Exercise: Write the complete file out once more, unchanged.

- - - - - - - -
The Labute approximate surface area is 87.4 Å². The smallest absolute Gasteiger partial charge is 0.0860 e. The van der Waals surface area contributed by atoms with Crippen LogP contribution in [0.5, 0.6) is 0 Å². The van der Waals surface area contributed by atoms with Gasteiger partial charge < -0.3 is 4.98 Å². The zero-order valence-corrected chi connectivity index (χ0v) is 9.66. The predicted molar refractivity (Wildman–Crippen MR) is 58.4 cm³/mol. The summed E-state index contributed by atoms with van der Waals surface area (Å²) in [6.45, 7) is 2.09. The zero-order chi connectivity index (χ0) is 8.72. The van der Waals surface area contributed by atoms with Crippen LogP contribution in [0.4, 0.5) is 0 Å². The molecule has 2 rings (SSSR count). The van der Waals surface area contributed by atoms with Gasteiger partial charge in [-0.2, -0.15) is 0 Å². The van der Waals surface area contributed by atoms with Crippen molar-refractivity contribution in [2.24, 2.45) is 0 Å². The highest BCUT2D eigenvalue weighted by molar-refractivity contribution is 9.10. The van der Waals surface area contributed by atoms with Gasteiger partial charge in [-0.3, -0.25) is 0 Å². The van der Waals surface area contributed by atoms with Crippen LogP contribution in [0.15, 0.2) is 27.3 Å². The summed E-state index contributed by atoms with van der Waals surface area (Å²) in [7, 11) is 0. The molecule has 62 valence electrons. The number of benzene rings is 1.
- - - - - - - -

The Labute approximate surface area is 87.4 Å². The smallest absolute Gasteiger partial charge is 0.0860 e. The van der Waals surface area contributed by atoms with Crippen LogP contribution in [0.5, 0.6) is 0 Å². The van der Waals surface area contributed by atoms with Gasteiger partial charge < -0.3 is 4.98 Å². The zero-order valence-corrected chi connectivity index (χ0v) is 9.66. The predicted molar refractivity (Wildman–Crippen MR) is 58.4 cm³/mol. The summed E-state index contributed by atoms with van der Waals surface area (Å²) in [6.45, 7) is 2.09. The zero-order chi connectivity index (χ0) is 8.72. The van der Waals surface area contributed by atoms with Crippen LogP contribution in [0.4, 0.5) is 0 Å². The molecule has 2 rings (SSSR count). The van der Waals surface area contributed by atoms with Gasteiger partial charge in [-0.2, -0.15) is 0 Å². The van der Waals surface area contributed by atoms with Crippen molar-refractivity contribution in [2.24, 2.45) is 0 Å². The highest BCUT2D eigenvalue weighted by molar-refractivity contribution is 9.10. The van der Waals surface area contributed by atoms with Gasteiger partial charge in [-0.3, -0.25) is 0 Å². The van der Waals surface area contributed by atoms with Crippen LogP contribution in [0.15, 0.2) is 27.3 Å². The summed E-state index contributed by atoms with van der Waals surface area (Å²) in [7, 11) is 0. The molecule has 62 valence electrons. The number of benzene rings is 1.